#northcarolina Archives – PorchDrinking.com
We’re deep into the North Carolina summer. That means it’s sticky, wet and insufferable. It means it always looks like it’s going to storm, but only actually storms for ten minutes at a time. It means heat so hot there’s no good reason to be outside unless you’re sitting in the shade drinking a cold beer. And what better beer than something refreshing and delicious? For your consideration, I present Hopfly Brewing’s Triple Berry Sour.
Beer hunting is most fun when digging up long-forgotten, buried treasure. Recently, I had the pleasure of discovering Olde Hickory’s Flanders Red Ale. This beauty was aged for 30 months—a full two-and-a-half years!—in bourbon barrels before bottling on Halloween 2016. I found it in late 2019, hiding in plain sight on the shelf at Carrboro Beverage Company. That means this Bad Larry was aging for more than five years before I picked it up. Today, I have the pleasure of sharing it with you, our lovely PorchDrinking readers.
For some, the arrival of autumn means football. For others, perhaps the ripening of the leaves on the trees—as their colors erupt in flaming reds, oranges and yellows. Others may slave over their Halloween costumes as soon as summer draws to an end. In the beer world, fall is synonymous with the most hotly contested debate in all of craft. Love it or hate it, the pumpkin beer season has arrived. Not surprisingly, breweries aren’t shy of taking a side in this contentious argument, with many taking a stance in the former camp. One of these establishments is NoDa Brewing Company, as it proudly releases its pumpkin Ale, Gordgeous onto its taps.
Featured image courtesy of Ponysaurus Brewing
How many of you have tasted a bière de garde? I bet not many. Up until recently, I was included in that bunch. Truthfully it’s not the most common of beer styles in the U.S., and in North Carolina, it’s even rarer. As a matter of fact, I can think of only one brewer (no doubt there are more) who produces this style of beer: Durham’s own Ponysaurus Brewing Co.
Sierra Nevada issues a huge recall, North Carolina brewers make plans to repeal the distribution cap law, and a Virginia senator hopes to boost farms and breweries in his home state. No matter where you live in the country, we got you covered. Keep reading to catch the details of these stories and more in this edition of the Weekly Growler Fill.
Last month, PorchDrinking reported on the federal lawsuit that the Lumbee Tribe of North Carolina filed against Anheuser-Busch and R.A. Jeffreys, a local A-B distribution company for using the Tribe’s logo and slogan in Bud Light ads without permission. The ads incorporated the Tribe’s name, official tribal seal and its tribal slogan phrase “Heritage, Pride & Strength.” Notably, after the Tribe filed suit, it came to light that A-B had no knowledge that R.A. Jeffreys made and subsequently displayed these ads.
Burning Can returns for the third straight year to the Oskar Blues Brewery REEB Ranch in Brevard, NC. In less than two weeks Oskar Blues will wrap up its trio of summertime festivals. Following impressive events held in Lyons, Colorado and Austin, Texas (their newest addition to the OB production sites) there are high expectations for this grand finale. For anyone wondering what exactly Burning Can is, as their site aptly states…
It’s THE celebration of Craft Beer in a Can, Live Music, and the Adventurous Lifestyle.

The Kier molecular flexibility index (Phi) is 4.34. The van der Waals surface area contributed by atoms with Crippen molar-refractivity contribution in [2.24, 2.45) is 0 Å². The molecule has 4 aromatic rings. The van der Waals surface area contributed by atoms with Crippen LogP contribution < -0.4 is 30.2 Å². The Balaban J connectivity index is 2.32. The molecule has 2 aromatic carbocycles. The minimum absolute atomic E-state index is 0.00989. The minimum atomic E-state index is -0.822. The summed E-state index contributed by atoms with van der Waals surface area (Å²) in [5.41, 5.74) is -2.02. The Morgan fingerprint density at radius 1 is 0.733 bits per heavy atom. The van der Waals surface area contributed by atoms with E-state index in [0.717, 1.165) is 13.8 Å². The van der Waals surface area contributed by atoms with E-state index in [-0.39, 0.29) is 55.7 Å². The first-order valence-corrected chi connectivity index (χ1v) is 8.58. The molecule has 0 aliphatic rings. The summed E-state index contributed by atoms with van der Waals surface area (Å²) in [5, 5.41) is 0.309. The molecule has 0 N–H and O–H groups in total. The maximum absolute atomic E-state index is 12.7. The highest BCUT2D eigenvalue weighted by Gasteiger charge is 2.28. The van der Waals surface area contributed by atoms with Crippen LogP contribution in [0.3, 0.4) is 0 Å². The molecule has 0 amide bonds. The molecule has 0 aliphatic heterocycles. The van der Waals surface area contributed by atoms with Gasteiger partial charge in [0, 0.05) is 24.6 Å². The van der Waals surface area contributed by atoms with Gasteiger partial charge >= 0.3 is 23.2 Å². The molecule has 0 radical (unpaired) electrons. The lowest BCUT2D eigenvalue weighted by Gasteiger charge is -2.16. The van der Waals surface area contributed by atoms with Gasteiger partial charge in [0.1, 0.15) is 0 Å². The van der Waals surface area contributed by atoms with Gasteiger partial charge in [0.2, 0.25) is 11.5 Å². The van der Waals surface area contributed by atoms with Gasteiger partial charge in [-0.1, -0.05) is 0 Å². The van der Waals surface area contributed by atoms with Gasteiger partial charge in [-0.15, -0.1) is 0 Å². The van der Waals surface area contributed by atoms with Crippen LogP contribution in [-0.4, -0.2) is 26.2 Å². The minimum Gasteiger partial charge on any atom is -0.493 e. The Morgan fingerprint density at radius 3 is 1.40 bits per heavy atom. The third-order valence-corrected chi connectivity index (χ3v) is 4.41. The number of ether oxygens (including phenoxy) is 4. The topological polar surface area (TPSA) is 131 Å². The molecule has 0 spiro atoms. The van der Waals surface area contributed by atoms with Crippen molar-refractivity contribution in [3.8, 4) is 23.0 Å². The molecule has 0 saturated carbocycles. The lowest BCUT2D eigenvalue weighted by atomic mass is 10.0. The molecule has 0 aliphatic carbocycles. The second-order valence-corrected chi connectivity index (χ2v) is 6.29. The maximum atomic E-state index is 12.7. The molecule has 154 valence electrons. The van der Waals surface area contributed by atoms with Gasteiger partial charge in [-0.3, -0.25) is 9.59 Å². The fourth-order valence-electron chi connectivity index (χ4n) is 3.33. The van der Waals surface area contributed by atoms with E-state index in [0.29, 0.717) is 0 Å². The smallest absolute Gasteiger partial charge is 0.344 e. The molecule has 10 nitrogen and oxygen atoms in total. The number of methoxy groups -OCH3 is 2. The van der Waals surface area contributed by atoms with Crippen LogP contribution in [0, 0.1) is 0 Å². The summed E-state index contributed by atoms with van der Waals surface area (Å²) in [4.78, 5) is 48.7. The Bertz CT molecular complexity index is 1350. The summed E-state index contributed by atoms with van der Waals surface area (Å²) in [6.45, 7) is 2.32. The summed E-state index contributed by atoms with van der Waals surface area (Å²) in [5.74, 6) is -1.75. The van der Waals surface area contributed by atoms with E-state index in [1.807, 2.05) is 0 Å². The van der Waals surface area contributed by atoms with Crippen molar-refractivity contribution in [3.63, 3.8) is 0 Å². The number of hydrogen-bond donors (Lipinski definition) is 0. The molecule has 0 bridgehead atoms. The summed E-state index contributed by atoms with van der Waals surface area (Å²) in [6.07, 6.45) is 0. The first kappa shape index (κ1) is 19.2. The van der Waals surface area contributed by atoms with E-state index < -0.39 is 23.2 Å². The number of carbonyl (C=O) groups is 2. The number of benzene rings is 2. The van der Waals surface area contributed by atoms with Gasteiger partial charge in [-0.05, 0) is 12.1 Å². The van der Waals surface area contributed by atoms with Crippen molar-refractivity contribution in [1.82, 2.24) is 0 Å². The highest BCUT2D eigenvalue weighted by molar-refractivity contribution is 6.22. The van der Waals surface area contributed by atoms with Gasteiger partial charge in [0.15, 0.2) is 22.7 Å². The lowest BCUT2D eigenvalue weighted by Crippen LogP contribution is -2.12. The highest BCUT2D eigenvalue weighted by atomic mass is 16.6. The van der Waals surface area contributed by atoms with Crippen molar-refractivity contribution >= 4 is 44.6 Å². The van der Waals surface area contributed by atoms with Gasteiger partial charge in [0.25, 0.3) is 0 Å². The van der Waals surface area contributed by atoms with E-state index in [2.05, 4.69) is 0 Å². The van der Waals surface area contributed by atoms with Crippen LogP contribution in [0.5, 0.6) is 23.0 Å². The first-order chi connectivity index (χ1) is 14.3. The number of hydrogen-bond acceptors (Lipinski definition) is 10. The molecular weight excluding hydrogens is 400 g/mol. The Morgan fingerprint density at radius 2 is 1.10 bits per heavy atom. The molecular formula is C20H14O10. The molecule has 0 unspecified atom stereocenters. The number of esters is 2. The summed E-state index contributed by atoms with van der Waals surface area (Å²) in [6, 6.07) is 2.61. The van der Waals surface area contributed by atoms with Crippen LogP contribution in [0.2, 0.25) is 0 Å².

American Craft Beer Week starts today, Odell releases a new brew, and Wedge Brewing Co. has some choice words for North Carolina’s HB2. Start your week off right with a little craft beer news. Keep reading to catch all the details in this edition of the Weekly Growler Fill.
Brewers team up against NC’s HB2, AB-InBev to acquire yet another craft brewery, and Little Kings makes it way back home to Cincinnati. Cure your Monday blues with a little craft beer news. Keep reading for all of the details in this edition of the Weekly Growler Fill.
This week I bring you stories of technology, finance, and politics. Schlafly uses tap handles that communicate with your smartphone, Southern liquor laws are outdated, and craft beer exports increase once again. Sit back, relax, and inform yourself with this edition of the Weekly Growler Fill.
In a state known for its history of coastal confrontation between some of the country’s most famous pirate personalities, Queen Anne’s Revenge nods to North Carolina’s past, but paves the way for what’s now known as the Carolinian Dark Ale.
Today, we’re going on a little adventure with six new (to me) North Carolina beers, all of which come in cans. There are brews representing the piedmont cities of Raleigh, Pittsboro, Hillsborough, and Fuquay-Varina; those in the foothills, Hickory and Morganton; and the Land of the Sky, mountainous Asheville. We’re gonna see a lot, so hang on and please enjoy.
ABV: 5.1% | IBU: Low
Out in rural, eastern North Carolina, there lies a town called Kinston. Kinston boasts as the home of at least a couple of highly notable entities: Mother Earth Brewery and the Chef and the Farmer, a fine-dining restaurant with its own show on PBS. Since we’re all about the beer here at PorchDrinking.com, I’ll leave the food commentary for another day, but I thought I should mention it in case any of you find yourself in the area.
If you love serious sour and funk, be warned: you won’t want to leave Wicked Weed Brewing’s Funkatorium in Asheville, North Carolina. You’ll wonder if they’d notice if you hid among the barrels and spent the night. At 5’4”, this thought seriously went through my head.
Durhamites of North Carolina, you asked for it, and here it is: the skinny on South Durham’s burgeoning beer store and bottle shop scene. Let’s start our journey near Southpoint mall on the corner of highways 54 and 751. There are at least 5 bottle shops or growler fill-stations all within a few short miles so you can visit them all in quick succession.